RIP: Hunter George Weddington, championship golfer
Hunter George (H.G.) Weddington, a three-time state champion golfer who had been the oldest living member of the Mississippi Sports Hall of Fame, died today in his hometown of Meridian, three months shy of his 99th birthday.
Weddington won the State Am three times. Perhaps more impressively, he played in 56 Mississippi state amateur championships, more than 40 in a row, including his first in 1936. He won the state’s amateur championship for the first time in 1939, before serving in World War II.
Weddington and his daughter, champion golfer Lou Weddington Hart, are the only father-daughter combination to have been inducted into the MSHOF. Lou Hart won nine State Amateur titles.
Said Mike Taylor, a 10-time State Am champion and fellow Hall of Famer, “Hunter George Weddington was a player of his era. He drove the ball straight as a string, was always in the fairway and his short game was unbelievably good. He was a masterful putter.”
Weddington won more than 100 golf tournaments, either individually or teamed with daughter, Lou, or her twin brother, Alex. The Weddingtons lived in a home just off the 18th tee at Northwood Country Club, a virtual breeding ground for many of Mississippi’s greatest golfers. The Northwood Invitational was once one of the South’s most prestigious amateur golf tournaments, drawing amateur champions from around the nation. H.G. Weddington won it six times. He won the Northwood club championship 15 times.
Said Jimmy Gamblin, pro at Northwood for 37 years, “H.G. Weddington was Mr. Northwood Country Club. He was Northwood Country Club.”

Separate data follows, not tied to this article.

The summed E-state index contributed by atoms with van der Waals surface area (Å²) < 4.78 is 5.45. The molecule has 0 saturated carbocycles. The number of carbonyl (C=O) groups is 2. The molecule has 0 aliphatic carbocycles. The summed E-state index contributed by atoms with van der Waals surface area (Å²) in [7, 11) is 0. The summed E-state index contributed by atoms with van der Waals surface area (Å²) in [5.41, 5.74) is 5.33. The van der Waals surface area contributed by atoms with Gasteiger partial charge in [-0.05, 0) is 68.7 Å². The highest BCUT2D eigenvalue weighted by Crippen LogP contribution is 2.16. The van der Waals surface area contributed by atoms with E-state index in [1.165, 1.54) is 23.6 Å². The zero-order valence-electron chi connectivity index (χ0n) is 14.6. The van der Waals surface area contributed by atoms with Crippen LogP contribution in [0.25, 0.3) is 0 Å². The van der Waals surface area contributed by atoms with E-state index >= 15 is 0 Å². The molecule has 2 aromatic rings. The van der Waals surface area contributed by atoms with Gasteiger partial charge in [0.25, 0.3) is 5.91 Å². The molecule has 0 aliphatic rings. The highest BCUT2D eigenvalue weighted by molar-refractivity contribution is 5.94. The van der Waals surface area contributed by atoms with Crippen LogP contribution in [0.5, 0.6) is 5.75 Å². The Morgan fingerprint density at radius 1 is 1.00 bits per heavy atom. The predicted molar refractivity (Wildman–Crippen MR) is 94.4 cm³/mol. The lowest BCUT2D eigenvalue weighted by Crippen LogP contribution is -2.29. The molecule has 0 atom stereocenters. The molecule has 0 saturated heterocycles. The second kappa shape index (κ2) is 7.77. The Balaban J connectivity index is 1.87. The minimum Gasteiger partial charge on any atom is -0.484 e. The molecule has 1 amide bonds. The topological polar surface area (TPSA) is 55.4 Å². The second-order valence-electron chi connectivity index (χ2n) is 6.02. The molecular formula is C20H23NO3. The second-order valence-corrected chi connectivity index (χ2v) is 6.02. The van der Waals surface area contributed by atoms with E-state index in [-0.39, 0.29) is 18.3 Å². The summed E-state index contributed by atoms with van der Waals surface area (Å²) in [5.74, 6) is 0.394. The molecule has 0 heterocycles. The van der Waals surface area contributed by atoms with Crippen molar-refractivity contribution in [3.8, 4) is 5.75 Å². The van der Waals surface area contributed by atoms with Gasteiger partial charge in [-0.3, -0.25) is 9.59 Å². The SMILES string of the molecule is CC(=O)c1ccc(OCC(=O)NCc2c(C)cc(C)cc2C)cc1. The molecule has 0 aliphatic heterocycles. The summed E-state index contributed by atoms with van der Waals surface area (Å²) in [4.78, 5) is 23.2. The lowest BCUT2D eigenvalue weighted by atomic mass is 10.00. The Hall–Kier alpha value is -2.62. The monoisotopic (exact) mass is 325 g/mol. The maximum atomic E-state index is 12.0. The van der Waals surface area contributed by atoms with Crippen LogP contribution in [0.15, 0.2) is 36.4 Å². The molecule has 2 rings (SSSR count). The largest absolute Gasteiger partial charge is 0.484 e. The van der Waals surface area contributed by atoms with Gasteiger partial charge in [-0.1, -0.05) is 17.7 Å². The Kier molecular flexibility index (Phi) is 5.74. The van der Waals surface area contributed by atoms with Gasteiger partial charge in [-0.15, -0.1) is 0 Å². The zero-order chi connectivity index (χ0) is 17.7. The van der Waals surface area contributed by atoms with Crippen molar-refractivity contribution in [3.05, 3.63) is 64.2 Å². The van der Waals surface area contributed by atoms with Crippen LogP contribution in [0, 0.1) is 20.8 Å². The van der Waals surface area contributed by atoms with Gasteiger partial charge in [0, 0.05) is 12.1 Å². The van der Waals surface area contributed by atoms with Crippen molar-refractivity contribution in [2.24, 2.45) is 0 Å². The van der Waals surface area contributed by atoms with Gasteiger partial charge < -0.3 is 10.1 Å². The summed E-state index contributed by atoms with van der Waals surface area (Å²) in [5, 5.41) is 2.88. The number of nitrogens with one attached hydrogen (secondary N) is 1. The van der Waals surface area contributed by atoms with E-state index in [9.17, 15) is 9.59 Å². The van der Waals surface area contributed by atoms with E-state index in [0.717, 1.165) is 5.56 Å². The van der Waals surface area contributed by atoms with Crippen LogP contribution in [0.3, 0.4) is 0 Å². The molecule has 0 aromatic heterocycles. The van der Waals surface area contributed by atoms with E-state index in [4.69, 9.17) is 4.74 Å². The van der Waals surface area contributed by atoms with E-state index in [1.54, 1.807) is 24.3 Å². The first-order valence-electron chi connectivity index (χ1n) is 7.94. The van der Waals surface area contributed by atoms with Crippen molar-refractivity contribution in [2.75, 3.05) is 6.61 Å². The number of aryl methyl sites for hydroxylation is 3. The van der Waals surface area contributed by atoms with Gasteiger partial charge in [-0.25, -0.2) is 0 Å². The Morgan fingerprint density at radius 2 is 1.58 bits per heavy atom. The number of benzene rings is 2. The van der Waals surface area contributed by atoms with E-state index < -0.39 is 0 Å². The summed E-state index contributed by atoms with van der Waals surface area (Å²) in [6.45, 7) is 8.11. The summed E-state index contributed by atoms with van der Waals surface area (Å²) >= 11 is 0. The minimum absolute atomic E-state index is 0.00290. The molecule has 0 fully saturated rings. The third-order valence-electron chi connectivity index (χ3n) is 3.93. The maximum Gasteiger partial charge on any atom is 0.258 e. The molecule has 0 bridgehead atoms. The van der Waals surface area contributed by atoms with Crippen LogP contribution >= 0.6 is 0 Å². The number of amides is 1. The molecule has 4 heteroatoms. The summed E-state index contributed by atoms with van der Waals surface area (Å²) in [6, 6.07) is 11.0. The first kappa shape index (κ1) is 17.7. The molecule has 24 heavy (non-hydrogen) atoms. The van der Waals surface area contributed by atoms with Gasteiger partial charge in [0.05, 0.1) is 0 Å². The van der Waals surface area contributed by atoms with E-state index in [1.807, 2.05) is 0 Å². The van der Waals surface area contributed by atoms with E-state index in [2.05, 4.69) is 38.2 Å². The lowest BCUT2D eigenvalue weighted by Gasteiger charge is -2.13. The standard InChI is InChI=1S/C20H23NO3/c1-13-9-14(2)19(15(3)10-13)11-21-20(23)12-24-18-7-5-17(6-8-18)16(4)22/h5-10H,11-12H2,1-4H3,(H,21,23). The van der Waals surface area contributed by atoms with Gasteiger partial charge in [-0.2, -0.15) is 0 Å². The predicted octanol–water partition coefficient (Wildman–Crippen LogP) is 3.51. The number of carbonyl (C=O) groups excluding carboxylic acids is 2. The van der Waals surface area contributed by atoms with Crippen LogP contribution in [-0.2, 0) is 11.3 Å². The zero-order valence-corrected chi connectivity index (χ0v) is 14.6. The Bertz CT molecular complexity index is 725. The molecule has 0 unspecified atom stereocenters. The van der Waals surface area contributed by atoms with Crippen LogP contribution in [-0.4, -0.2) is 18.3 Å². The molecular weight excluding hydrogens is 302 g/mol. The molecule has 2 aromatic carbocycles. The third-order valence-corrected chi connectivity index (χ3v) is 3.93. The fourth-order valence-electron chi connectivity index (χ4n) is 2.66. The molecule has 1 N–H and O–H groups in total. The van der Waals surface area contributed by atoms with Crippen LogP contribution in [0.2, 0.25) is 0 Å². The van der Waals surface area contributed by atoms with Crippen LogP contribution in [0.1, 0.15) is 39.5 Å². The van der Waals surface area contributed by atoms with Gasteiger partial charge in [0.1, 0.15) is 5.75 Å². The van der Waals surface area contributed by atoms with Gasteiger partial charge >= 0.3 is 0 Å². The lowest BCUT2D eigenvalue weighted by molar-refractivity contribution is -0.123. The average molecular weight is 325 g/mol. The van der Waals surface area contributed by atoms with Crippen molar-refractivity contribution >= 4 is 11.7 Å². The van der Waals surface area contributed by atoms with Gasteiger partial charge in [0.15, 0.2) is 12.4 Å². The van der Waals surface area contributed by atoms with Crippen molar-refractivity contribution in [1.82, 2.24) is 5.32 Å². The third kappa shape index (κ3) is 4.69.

Taylor, who grew up at Northwood, says Weddington’s golf game was suited for the courses of his era.
“Northwood, like most golf courses, had really tight fairways and the rough wasn’t mowed because of the expense,” Taylor said. “You really had to hit the ball straight, and he did. The greens were really small, so it demanded accuracy. H.G.’s game matched the courses of the time.”
In Meridian the stories are legendary of Hunter George driving his old, three-wheeled, yellow golf cart around Northwood with either Alex or Lou — or both — in tow. If one of the twins wasn’t available, H.G. often had his dog ride along.
Said Gamblin, “H.G. would be 100 yards from the green and send Lou ahead to go tend the pin.”
Now that’s accuracy — and confidence.
Said Taylor of Weddington, “He did not lack for confidence when he got anywhere near the green.”
Weddington had plenty reason for confidence in his accuracy. He made 29 career holes in one.
Weddington never played for big money. In fact, says Gamblin, “I never knew him to play for more than a quarter or 50 cents. He just loved to play. He loved the sport.
“H.G. loved the game as much as anybody I’ve ever been associated with,” Gamblin continued. “He respected the game. He was a gentleman and he respected his opponents, but he didn’t necessarily need one. He could go out by himself and play nine holes and thoroughly enjoy it, competing against the golf course the whole time.”
Said John Lang, another Northwood product who won two State Ams, “Hunter George Weddington had more fun doing what he loved to do than anyone I’ve ever known.”
Lang was a 15-year-old junior golf phenom when he played H.G. Weddington in the first match of the State Am at Hickory Hills in Pascagoula.
“Whenever he would get within 40 yards of the green, he’d have me go hold the flag,” Lang said. “That’s pretty unnerving in match play. But he beat me like a punching bag that day. I think it was 5 and 4 (five down with four holes to play). He taught me a golf lesson that day. Of course, he couldn’t have been nicer. He was a great ambassador for the game.”
I last saw Hunter George Weddington hit a golf ball about 10 years ago in the State Father-Son championship at The Refuge in Flowood. Alex was playing well, but H.G. wasn’t. But on a short, par-3 hole near the end of the round, Alex needed his dad’s help. From 100 yards out, H.G. hit a shot to within three feet of the cup and then made the birdie putt.
Deadpanned H.G., “Son, am I going to have to do everything today?”
We all got a laugh out of that. Not H.G., not immediately. He kept a straight face for a few seconds before he laughed loudest of all.
Visitation will be held Friday, Jan. 15, from 9-11 a.m. at First Presbyterian Church of Meridian to be followed by funeral services officiated by Rev. Rhett Payne. Graveside services will be held thereafter at Magnolia Cemetery.
To help support the Mississippi Sports Hall of Fame and Museum, click here.